Elizabeth Woods is Out at Mary Bridge Hospital

April 1, 2021 by Robert Franklin, JD, Member, National Board of Directors


Well, this is good news (NBC News, 3/25/21).  Dr. Elizabeth Woods is out as a child abuse physician at Seattle’s Mary Bridge Hospital and out as an expert in child abuse cases.  Among other things, area prosecutors are formally informing criminal defense attorneys that Woods expertise and opinions are highly impeachable.  Here’s a piece I did on Woods 13 months ago.

Who is Dr. Elizabeth Woods?  For years she practiced as a “child abuse physician” at Mary Bridge Hospital.  That means she was relied on by child welfare officials, other doctors, courts, etc. to opine as to whether injuries to a child resulted from abuse or accident.  But, as a superb series of articles by Mike Hixenbaugh revealed, Woods could be far more of an advocate than an impartial expert.  Hixenbaugh uncovered at least four cases in which Woods seemed to have bent over backwards not only to find abuse where there was none, but to direct actual malice toward parents.

For example, after having caused a child to be taken from her mother for over a year and having her opinions on the case excoriated by the judge as, among other things as “not plausible,” “speculation at best” and “without factual basis,” the state’s case against the parents was dismissed.  Undeterred, Woods waited six months before levelling new charges of medical abuse at the mother, despite neither Woods nor anyone else at the hospital having seen either the little girl or her parents during all that time.  Unsurprisingly, Woods’ new claims turned out to be factually false.

Helped by Hixenbaugh’s revelations, Woods is now looking for other work.

But this winter, Woods left her position as the director of the child abuse intervention program at Mary Bridge Children’s Hospital in Tacoma, and last month she was removed from the small roster of doctors who provide expert medical reports to the state’s child welfare agency, hospital and state officials confirmed. Some area prosecutors have also been sending letters to defense lawyers disclosing that Woods’ credibility as an expert witness has been called into question.

In at least one of the cases Hixenbaugh examined, Woods frankly lied under oath in an effort to obtain a court finding of medical child abuse by the child’s mother.

Meanwhile, parents celebrated the departure of Woods.

Her exit was celebrated by several parents — many of whom banded together in a Facebook group titled, “Families Wrongly Accused by ‘Dr.’ Elizabeth Woods” — who say mistaken reports by Woods led the state’s Child Protective Services to needlessly separate them from their children. And it raises questions about the future of any pending child abuse cases that hinge on her expert medical findings, legal experts said, possibly opening the door for parents or their lawyers to challenge the state’s case against them.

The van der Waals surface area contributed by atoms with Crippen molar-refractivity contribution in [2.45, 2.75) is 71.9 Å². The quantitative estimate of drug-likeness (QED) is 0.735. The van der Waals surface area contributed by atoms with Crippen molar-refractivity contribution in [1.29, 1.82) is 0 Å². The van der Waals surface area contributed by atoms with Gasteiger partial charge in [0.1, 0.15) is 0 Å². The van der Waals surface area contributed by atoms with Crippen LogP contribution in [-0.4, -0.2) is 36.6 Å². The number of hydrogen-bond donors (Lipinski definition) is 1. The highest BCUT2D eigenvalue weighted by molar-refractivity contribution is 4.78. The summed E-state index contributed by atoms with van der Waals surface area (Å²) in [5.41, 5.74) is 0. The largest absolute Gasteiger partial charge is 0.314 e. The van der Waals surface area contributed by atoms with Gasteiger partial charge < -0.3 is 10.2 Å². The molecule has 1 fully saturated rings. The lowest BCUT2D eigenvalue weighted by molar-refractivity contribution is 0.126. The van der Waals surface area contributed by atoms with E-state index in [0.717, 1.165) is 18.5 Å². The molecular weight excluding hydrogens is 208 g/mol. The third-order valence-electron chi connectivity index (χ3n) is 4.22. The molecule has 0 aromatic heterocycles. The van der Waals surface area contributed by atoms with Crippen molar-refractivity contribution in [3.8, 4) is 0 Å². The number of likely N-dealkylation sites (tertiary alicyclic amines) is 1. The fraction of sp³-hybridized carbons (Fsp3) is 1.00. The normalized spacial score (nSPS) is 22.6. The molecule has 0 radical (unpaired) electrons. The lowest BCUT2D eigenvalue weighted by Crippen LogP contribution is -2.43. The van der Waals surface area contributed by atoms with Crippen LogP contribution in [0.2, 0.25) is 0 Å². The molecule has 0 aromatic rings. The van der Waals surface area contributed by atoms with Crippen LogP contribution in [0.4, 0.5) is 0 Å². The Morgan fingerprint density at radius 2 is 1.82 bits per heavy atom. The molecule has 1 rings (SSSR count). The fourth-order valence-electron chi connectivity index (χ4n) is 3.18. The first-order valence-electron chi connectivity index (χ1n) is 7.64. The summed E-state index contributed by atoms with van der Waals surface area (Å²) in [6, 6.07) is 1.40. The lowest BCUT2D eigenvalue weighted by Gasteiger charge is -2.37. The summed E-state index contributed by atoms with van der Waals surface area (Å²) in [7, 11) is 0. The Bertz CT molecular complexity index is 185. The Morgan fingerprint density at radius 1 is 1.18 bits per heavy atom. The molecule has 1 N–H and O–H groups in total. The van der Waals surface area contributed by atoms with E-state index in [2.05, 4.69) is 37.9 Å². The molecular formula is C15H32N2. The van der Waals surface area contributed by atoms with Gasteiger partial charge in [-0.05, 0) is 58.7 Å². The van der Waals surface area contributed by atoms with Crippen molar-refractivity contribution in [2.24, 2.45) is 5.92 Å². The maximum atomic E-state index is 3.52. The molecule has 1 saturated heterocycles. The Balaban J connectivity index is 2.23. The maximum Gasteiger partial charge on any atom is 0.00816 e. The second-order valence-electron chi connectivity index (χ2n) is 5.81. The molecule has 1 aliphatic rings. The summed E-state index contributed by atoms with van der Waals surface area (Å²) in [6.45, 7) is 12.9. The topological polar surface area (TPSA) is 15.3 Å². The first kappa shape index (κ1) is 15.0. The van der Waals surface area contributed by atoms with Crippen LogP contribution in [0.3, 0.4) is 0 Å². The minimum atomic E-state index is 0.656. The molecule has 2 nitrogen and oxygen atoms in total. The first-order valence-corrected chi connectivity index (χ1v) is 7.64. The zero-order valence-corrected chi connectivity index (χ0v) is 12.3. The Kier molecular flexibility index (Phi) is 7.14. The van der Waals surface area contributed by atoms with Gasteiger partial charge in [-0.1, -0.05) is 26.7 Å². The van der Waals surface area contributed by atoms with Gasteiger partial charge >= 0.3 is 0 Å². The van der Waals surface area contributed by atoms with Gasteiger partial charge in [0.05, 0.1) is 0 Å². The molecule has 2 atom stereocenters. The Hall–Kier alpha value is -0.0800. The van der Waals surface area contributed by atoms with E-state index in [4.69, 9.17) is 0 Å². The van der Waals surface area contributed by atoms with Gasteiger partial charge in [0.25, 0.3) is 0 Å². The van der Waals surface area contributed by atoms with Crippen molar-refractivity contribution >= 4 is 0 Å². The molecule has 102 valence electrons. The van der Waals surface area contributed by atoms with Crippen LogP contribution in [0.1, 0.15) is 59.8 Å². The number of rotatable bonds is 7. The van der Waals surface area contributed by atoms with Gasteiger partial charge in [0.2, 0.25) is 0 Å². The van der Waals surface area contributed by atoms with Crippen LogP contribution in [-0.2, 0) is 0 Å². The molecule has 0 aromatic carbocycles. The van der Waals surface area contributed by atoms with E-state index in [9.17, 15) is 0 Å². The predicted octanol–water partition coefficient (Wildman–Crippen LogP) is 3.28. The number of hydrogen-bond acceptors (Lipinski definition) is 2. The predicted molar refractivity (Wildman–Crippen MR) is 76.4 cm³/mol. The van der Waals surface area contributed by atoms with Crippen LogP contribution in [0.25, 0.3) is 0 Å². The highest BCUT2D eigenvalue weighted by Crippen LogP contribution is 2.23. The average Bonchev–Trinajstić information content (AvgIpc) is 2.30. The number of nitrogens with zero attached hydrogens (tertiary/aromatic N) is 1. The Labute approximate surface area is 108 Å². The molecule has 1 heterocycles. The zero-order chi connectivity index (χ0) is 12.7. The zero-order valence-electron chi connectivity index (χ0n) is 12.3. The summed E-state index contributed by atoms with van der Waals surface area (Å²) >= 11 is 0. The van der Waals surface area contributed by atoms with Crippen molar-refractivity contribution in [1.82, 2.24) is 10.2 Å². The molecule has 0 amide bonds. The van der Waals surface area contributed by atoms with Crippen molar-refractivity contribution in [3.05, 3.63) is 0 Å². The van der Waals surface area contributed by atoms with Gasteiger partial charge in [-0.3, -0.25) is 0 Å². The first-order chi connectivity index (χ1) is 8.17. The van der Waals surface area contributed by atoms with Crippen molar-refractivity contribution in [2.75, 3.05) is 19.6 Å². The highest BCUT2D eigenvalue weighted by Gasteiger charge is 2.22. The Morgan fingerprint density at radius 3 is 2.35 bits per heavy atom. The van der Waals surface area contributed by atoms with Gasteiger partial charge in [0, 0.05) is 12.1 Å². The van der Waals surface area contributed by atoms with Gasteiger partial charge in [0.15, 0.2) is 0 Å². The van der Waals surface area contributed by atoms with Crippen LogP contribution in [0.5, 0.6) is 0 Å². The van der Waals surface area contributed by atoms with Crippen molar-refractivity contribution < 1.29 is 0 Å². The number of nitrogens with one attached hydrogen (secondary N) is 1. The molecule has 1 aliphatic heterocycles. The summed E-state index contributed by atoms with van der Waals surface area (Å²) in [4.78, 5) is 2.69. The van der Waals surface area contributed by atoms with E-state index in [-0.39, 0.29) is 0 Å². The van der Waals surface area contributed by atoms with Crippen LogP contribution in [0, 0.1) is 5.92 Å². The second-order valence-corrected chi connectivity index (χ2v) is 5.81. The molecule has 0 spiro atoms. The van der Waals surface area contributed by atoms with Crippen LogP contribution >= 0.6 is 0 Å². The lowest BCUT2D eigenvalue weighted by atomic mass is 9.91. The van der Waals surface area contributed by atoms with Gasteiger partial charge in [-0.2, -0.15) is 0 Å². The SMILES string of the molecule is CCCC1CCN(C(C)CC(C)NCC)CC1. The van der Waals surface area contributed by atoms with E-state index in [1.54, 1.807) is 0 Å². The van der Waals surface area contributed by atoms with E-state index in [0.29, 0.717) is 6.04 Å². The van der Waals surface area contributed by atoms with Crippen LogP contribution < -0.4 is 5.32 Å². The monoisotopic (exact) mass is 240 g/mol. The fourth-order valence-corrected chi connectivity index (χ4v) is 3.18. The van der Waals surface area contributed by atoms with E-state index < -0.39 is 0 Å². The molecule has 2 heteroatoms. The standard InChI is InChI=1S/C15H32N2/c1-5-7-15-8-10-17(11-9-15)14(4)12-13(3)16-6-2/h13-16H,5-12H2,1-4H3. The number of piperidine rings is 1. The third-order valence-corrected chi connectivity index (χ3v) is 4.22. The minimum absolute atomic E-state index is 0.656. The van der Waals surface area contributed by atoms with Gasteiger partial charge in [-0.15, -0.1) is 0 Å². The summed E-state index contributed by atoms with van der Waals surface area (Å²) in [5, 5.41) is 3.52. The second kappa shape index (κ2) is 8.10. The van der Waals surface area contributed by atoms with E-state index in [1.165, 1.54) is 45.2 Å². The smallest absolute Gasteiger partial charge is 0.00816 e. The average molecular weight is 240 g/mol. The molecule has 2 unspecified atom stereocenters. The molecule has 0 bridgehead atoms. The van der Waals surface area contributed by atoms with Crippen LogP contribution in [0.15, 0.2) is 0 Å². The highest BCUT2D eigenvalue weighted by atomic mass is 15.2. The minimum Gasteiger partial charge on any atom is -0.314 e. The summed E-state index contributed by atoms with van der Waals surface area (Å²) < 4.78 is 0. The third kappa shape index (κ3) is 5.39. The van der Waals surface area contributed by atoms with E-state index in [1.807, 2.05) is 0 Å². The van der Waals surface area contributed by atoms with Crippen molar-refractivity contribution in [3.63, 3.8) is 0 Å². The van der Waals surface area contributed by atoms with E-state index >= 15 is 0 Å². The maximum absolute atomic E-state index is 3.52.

At this point, no one knows how many cases may be affected by the realization that Woods’ opinions aren’t reliable.  Doubtless some children she considered to have been abused were.  If those kids end up back with their abusers due to Woods’ conduct in other cases, they may be at risk of further abuse or worse.  Still, it’s good to see Elizabeth Woods discredited.  She richly deserved it.

But of course Elizabeth Woods is but a single person.  The greater ill is the steadily enlarging subspecialty of child abuse medicine.  I strongly suspect that such a subspecialty tends to attract zealots like Woods who too easily see abuse or neglect when there is none and other factors explain an injury to a child.  If I’m right, state child welfare agencies’ reliance on those specialists results in more kids taken from their parents than is necessary or even factually correct.  Indeed, state agencies seem to embrace those specialists for that very reason.  Having an in-house doctor who’s willing to corroborate CPS suspicions and encourage what caseworkers too readily want anyway, i.e. to take the child into care, must look to some like the ideal situation.  It places a gloss of medical expertise on state overreach.

Anything or anyone that encourages or expands the already-existing tendency of state child welfare agencies to overreach should be resisted.  Dr. Elizabeth Woods is just one person, but unquestionably, there are more like her.  Articles like Hixenbaughs raise the necessary red flags.  All child abuse physicians should have their opinions looked at askance and be vigorously cross examined in court.

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